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  1. #11
    Sirius Glass's Avatar
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    I rarely take pinhole photographs, but when I did I used color and black & white film. So as far a paper, that is a negative.
    Warning!! Handling a Hasselblad can be harmful to your financial well being!

    Nothing beats a great piece of glass!

    I leave the digital work for the urologists and proctologists.

  2. #12

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    Don't forget to try Harman Direct-Positive as well. The result is then a unique one-off print, rather than a negative (paper or film) which can be contact-printed.

    If you find it necessary, the Direct Positive paper can be easily flashed in advance of use for coping with contrasty lighting, assuming that you have some sort of darkened room available. Do it in the same way as for flashing a normal print - choose some level of flashing-exposure below that which gives the first visible grey.[/QUOTE]

    Than

    I better google Harman DPP right now. This may be the answer to my issue. I never heard of it. All the info you guys gave me is great and I am going to rethink the film vs paper issue. Glad I got the 25 sheets of 4x5 film though. I never worked with anything over 120. Thank you all.

  3. #13
    NedL's Avatar
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    Welcome to APUG and have fun!

  4. #14
    Dr Croubie's Avatar
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    Quote Originally Posted by lloyd528 View Post
    I better google Harman DPP right now. This may be the answer to my issue. I never heard of it. All the info you guys gave me is great and I am going to rethink the film vs paper issue. Glad I got the 25 sheets of 4x5 film though. I never worked with anything over 120. Thank you all.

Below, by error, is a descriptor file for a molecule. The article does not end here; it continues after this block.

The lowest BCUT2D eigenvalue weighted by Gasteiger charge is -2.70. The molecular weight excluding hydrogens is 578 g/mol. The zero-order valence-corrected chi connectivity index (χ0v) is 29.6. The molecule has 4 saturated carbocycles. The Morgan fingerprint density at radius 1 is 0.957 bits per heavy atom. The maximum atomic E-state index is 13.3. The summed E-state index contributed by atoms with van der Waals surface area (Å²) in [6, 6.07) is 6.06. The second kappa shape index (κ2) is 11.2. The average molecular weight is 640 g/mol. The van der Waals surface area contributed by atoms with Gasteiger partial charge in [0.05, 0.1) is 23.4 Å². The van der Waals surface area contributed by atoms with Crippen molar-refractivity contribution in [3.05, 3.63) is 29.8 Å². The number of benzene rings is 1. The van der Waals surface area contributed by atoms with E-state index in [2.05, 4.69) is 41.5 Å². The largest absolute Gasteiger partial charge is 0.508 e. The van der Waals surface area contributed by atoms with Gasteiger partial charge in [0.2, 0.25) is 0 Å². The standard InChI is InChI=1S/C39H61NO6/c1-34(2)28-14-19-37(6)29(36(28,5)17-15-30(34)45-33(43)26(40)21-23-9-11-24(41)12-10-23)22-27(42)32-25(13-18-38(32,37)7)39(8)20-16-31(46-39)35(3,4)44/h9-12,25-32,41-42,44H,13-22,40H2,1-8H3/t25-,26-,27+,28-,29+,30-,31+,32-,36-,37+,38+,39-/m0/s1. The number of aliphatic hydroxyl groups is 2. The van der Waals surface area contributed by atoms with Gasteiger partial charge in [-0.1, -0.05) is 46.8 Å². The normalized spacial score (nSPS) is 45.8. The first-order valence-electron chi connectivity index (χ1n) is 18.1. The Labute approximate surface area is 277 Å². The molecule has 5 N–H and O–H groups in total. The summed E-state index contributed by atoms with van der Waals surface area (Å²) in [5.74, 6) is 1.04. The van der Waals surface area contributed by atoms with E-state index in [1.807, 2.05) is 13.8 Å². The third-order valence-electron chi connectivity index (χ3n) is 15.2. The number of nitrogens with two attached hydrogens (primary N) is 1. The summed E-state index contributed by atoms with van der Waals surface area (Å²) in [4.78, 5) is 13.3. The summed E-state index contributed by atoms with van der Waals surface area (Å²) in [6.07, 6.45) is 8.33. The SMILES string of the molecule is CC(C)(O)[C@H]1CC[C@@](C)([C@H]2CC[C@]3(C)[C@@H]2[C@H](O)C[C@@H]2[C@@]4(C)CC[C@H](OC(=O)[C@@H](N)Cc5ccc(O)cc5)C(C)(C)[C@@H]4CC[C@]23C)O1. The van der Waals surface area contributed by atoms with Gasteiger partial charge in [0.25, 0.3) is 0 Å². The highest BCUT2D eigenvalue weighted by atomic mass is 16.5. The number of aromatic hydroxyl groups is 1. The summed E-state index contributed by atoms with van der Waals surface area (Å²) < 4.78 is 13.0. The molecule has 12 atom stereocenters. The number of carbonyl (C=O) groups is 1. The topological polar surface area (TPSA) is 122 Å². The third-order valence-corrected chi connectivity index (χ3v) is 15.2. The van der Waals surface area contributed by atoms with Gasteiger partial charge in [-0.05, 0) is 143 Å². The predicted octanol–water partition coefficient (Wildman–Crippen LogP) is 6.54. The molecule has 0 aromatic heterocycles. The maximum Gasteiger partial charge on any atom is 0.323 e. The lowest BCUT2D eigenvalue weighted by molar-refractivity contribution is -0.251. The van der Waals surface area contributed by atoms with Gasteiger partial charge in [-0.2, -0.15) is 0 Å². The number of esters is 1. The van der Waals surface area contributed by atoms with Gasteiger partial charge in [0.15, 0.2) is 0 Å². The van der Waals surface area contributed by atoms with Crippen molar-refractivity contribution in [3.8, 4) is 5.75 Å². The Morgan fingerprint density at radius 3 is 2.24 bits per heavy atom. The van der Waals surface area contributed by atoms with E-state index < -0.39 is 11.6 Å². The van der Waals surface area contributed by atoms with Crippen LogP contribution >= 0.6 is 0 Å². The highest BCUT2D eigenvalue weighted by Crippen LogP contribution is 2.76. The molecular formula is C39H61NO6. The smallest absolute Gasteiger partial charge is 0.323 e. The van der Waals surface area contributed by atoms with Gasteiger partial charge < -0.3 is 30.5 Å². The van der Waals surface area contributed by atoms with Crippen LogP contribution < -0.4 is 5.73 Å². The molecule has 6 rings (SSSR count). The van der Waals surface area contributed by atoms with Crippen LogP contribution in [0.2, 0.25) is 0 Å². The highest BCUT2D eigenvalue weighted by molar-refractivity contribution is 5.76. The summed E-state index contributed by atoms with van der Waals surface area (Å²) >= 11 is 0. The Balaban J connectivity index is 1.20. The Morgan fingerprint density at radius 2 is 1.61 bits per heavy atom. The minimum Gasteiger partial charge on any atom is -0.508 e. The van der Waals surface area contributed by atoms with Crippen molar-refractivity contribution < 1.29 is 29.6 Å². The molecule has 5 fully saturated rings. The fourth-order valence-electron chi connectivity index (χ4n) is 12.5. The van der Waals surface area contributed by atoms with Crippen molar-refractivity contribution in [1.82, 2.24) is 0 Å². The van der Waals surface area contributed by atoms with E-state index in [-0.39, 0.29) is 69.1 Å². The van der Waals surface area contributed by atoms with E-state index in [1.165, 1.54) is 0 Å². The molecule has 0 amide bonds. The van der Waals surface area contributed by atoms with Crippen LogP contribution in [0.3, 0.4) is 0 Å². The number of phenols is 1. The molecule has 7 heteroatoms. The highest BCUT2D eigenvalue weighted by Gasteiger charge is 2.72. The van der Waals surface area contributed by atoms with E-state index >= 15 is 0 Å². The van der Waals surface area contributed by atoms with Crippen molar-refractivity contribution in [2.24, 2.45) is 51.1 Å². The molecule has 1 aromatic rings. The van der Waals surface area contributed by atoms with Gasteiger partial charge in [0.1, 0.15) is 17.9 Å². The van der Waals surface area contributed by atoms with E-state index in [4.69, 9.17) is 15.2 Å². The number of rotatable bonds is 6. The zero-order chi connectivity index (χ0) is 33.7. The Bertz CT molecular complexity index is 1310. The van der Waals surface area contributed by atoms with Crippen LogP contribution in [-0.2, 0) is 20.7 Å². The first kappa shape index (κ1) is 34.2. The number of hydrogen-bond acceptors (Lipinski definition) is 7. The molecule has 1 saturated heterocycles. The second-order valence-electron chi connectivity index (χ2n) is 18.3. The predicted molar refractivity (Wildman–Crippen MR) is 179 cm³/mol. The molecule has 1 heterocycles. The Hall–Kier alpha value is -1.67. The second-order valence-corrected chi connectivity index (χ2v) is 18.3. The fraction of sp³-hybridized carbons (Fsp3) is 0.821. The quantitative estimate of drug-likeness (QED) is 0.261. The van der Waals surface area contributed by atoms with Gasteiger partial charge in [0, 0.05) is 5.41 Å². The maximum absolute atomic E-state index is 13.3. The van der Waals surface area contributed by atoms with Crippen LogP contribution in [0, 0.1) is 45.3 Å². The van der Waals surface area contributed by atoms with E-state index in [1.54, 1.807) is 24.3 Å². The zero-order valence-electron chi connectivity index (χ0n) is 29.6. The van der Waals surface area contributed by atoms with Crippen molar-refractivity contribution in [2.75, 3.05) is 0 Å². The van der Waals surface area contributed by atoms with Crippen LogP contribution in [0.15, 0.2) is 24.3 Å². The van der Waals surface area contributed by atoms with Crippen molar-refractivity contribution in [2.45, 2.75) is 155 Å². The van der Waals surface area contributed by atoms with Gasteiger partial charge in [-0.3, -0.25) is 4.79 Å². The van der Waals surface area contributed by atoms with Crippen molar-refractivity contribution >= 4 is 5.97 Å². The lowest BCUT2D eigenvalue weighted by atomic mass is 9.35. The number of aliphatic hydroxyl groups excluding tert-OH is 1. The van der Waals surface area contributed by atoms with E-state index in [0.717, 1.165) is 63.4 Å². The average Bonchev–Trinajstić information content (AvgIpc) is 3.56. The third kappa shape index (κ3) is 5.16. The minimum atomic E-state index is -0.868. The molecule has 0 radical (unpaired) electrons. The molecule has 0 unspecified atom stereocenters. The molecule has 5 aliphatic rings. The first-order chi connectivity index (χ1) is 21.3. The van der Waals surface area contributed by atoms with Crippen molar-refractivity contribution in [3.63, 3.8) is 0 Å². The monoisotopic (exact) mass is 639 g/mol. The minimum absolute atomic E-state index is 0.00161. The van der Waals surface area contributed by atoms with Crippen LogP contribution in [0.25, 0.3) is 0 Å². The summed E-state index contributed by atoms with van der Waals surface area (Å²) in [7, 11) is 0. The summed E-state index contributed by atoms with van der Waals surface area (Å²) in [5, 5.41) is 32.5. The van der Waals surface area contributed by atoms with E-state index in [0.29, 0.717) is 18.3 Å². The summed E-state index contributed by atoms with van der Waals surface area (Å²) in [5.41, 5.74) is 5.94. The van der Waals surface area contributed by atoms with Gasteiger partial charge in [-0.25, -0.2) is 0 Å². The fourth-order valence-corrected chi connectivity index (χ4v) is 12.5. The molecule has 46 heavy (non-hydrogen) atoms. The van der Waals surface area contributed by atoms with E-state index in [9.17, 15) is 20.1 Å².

While you're googling, don't forget to read this before you get your hopes up. Although they have promised to be trying to bring it back, we can only hope they succeed...
    An awful lot of electrons were terribly inconvenienced in the making of this post.

    f/64 and be there.

  5. #15
    SMBooth's Avatar
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    Quote Originally Posted by lloyd528 View Post

    If you find it necessary, the Direct Positive paper can be easily flashed in advance of use for coping with contrasty lighting, assuming that you have some sort of darkened room available. Do it in the same way as for flashing a normal print - choose some level of flashing-exposure below that which gives the first visible grey.
    [/QUOTE]

    Actually direct positive is reversed so when pre flashing your looking for the first sign of the change from black to less than black. Not white to grey.
    http://www.ilfordphoto.com/Webfiles/...0125691588.pdf

  6. #16
    DWThomas's Avatar
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    Most of my pinhole activity occurs on WPPD at the end of April each year, with maybe a few preliminary tests leading up to it. The last three years I have shot a few paper negatives, last year being the best so far. But my most reliable results have been with film. The latest toy is 8x10, with which I shot paper negs last year, as film is alarmingly pricey. I have since picked up some Fuji Green x-ray film I hope to work minor miracles with this April, we shall see. April seems to be an alarmingly busy time of year for some reason.

    Breakdown? Well, yeah, I'm a little broken down , but I'd say I probably have shot 85% (or higher) film to date, though I still plan to experiment again with paper negatives.

  7. #17
    Joe VanCleave's Avatar
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    Over the years I've used color film, B&W film, lith film, paper negatives and Harman DPP. But I'm mostly a paper negative shooter with pinhole. I both scan and convert to a positive image in PS and also contact print onto silver paper. I preflash the paper negatives and use grade 2 RC to control contrast, while other people use yellow filters with MG paper.

    I don't do much Harman DPP in pinhole these days, mainly due to the extremely slow speed and resulting long exposures. I prefer to shoot Harman with glass lenses. However, I do have an 8x10 box camera that I "optimized" for Harman DPP by using a larger-than-optimal sized pinhole, to gain a bit of speed at the expense of overall sharpness.

    ~Joe

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